But that is where there is a shift now: the increasing focus on the encryption of the device storage itself (and often even the synced cloud storage, too). And it’s not a simple issue when it comes to simply compelling the user to turn over the key. For one thing, government agents have gotten very used to being able to pry information out without the end user even knowing, so they’re going to be upset at having to go directly after users with real warrants rather than just hitting up service providers. But even at the level of legal principle, it is not at all clear that refusing to turn over or use a password or key is “withholding evidence”.
      Using words like “key” or “locked” is customary, but the analogy is misleading in this situation. A safe contains objects that exist in their own right, and they may be evidence. Warrants can compel people to get them out of the safe. But when data is encrypted, the original plain data *does not exist*. Instead, imagine that a person has kept a diary, or kept up a correspondence with a twin, in an original language that no one else speaks. There is little question that a warrant can compel a person to turn over the diary. But what’s being asked in these situations is really whether a warrant can compel a person to actively *translate* the diary entries into English for the benefit of the prosecutors.
      Decryption is not a process of “turning over” extant data to lawful authorities. It is a process of creating a new object that is derived from the encrypted data using rules of translation that are known to only one person. That implicates a very different set of principles.

      • John says:

        You said, “But when data is encrypted, the original plain data *does not exist*. Instead, imagine that a person has kept a diary, or kept up a correspondence with a twin, in an original language that no one else speaks.”

        But they are not speaking this language, they are using it for transit only, not for reading. The encrypted transmission, like the Searle’s Chinese box, or modern telephony is the one that is speaking a different language. On the users phone, texts are unencrypted. Or if faceTime calls are stored, they are unencrypted. They are not encrypted and decrypted every time you look at them. They are encrypted for transit, and decrypted upon arrival.

        There are applications that can encrypt portions of data on your phone, and in that case what you are speaking about is true, but that’s not how the phone works. The phone has a lock on it, and once you unlock it, all your iMessages are there for you or the FBI to read (if they have it).

        Comey, wants the transit to be decrypted. So, intercepts at any point in the transmission of a message will work better for the FBI. They want the real-time intercepts!! Now, having say a drug lord under the illusion that he is safely transmitting messages, and then accessing his cell phone, because he thinks the messages he sent are forever secret, might be better than immediate intercept powers. Even if someone erased a message, it is probably not erased on the drive and still exists.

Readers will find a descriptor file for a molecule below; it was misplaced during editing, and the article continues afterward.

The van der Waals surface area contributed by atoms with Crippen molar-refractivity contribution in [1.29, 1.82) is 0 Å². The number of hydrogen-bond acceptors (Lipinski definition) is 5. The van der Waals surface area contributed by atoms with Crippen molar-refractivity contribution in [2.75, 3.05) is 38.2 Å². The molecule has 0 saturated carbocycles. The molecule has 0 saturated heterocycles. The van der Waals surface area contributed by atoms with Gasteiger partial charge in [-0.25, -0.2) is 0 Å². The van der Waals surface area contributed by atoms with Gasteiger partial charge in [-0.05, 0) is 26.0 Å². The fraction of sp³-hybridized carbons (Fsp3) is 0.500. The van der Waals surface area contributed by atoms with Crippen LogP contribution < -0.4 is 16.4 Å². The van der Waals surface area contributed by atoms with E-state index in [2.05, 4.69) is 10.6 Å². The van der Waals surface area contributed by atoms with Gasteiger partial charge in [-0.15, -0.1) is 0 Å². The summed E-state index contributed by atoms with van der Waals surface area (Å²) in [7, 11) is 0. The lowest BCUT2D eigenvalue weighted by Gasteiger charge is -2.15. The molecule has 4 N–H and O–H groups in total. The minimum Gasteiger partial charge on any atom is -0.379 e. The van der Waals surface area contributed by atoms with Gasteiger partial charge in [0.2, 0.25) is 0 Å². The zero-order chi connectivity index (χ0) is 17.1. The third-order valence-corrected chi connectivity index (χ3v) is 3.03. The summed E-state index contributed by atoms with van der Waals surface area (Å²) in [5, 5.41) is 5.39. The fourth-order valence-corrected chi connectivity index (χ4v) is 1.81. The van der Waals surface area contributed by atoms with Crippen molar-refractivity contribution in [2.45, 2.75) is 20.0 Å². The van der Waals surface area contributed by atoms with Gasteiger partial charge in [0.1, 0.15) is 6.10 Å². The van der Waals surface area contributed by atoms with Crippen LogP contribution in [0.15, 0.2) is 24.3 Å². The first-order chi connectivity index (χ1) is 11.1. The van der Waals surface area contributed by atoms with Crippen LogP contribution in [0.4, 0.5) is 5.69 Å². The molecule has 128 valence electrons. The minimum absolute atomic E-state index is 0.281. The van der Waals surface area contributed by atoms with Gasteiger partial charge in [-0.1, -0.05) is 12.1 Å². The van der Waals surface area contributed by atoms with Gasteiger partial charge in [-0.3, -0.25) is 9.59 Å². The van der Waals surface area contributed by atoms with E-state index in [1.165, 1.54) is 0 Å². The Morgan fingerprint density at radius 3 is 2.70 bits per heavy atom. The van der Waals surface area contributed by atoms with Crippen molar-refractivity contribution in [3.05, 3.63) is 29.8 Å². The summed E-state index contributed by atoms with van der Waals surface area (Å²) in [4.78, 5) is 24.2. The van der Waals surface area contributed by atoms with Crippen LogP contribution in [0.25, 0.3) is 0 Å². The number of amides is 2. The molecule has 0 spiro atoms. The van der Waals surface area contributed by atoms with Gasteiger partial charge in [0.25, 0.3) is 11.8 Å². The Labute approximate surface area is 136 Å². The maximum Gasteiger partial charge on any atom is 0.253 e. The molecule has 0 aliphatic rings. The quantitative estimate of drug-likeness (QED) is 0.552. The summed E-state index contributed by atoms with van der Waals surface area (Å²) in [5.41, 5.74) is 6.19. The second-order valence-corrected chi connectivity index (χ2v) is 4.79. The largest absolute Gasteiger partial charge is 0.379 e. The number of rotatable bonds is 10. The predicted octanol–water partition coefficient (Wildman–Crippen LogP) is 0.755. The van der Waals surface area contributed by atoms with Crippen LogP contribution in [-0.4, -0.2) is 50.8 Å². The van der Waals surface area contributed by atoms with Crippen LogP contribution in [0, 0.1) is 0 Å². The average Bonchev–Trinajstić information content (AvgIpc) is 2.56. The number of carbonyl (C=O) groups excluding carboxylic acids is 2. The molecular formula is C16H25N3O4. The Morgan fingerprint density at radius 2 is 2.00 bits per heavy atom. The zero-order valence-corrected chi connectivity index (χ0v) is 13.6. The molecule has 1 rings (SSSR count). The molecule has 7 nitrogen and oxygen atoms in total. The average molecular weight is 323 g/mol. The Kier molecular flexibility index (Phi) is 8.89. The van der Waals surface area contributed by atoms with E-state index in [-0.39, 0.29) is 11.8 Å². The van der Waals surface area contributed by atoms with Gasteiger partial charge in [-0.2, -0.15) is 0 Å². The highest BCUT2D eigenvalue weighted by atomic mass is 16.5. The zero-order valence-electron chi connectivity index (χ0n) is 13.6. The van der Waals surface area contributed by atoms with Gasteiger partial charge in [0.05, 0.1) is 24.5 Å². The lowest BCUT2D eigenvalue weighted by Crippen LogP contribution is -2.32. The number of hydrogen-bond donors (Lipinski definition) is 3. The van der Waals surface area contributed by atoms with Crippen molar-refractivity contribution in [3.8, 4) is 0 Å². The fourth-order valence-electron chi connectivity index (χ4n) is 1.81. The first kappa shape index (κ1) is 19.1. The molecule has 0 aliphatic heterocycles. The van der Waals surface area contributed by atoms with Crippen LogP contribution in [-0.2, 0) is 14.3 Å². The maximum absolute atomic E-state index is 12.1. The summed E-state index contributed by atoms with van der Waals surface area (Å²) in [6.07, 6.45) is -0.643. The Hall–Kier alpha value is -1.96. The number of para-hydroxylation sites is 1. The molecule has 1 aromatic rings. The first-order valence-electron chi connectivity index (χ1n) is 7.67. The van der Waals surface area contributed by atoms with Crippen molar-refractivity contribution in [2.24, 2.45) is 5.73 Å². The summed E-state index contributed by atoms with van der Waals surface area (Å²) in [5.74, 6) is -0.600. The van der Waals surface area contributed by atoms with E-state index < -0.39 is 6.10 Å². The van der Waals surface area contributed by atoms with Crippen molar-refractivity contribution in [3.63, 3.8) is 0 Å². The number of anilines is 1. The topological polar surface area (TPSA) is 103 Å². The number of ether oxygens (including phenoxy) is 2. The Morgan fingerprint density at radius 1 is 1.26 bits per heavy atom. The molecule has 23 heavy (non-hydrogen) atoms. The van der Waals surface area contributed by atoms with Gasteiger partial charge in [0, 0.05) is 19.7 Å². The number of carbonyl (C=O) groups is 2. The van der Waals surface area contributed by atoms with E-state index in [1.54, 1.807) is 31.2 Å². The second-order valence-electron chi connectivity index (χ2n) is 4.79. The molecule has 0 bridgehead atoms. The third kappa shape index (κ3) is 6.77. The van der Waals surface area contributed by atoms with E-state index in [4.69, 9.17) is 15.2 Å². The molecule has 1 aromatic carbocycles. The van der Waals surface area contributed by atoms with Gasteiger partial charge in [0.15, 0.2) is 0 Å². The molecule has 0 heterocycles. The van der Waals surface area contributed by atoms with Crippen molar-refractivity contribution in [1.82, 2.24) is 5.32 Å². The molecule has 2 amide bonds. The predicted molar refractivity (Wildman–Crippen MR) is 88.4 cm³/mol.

However, Comey isn’t really clear about what he wants. (I don’t think he knows what he is saying exactly.) I can see that if you have a phone tap on someone, it’s kind of useless if they just text with iMessage. You might be able to get some of those iMessages from the carrier, but all would be encrypted. Comey makes his problem to be a law enforcement problem, but its more of a surveillance problem.

        Under the current plan, through and intercept or tapped phone, Comey still gets metadata, Apple doesn’t encrypt that. Metadata should be good enough with proper algorithms, but I suspect that the algorithms, if they exist are not good enough yet, especially for the FBI.

        • Adam Colligan says:

          On the users phone, texts are unencrypted. Or if faceTime calls are stored, they are unencrypted. They are not encrypted and decrypted every time you look at them. They are encrypted for transit, and decrypted upon arrival.

          You are incorrect. If you enable the encryption features that are available now for iPhone and Android and are now going to be turned on by default — the thing this FBI freakout is about — then the messages *are* encrypted on your phone all the time and decrypted every time you look at them. That’s how transparent disk encryption works.
          This really is about the messages being secure on the device as well as in transit, without using any special app. (And not just messages — everything on your phone. All your application data, photos, everything). It’s the same thing as if you enable Bitlocker or TrueCrypt or LUKS on your laptop or desktop. The data is never written in plain text to the hard drive.
          Take the example of a message you receive on some end-to-end encrypted service. And you’re also using the password protection/encryption settings for your phone that are now going to be set as default. The sender encrypts the message to a key that only your phone’s copy of the messaging app can use to decipher it. So the message arrives in your phone. The messaging app uses its key — however the messaging service has it set up — to decrypt the message into plain English text in the phone’s RAM.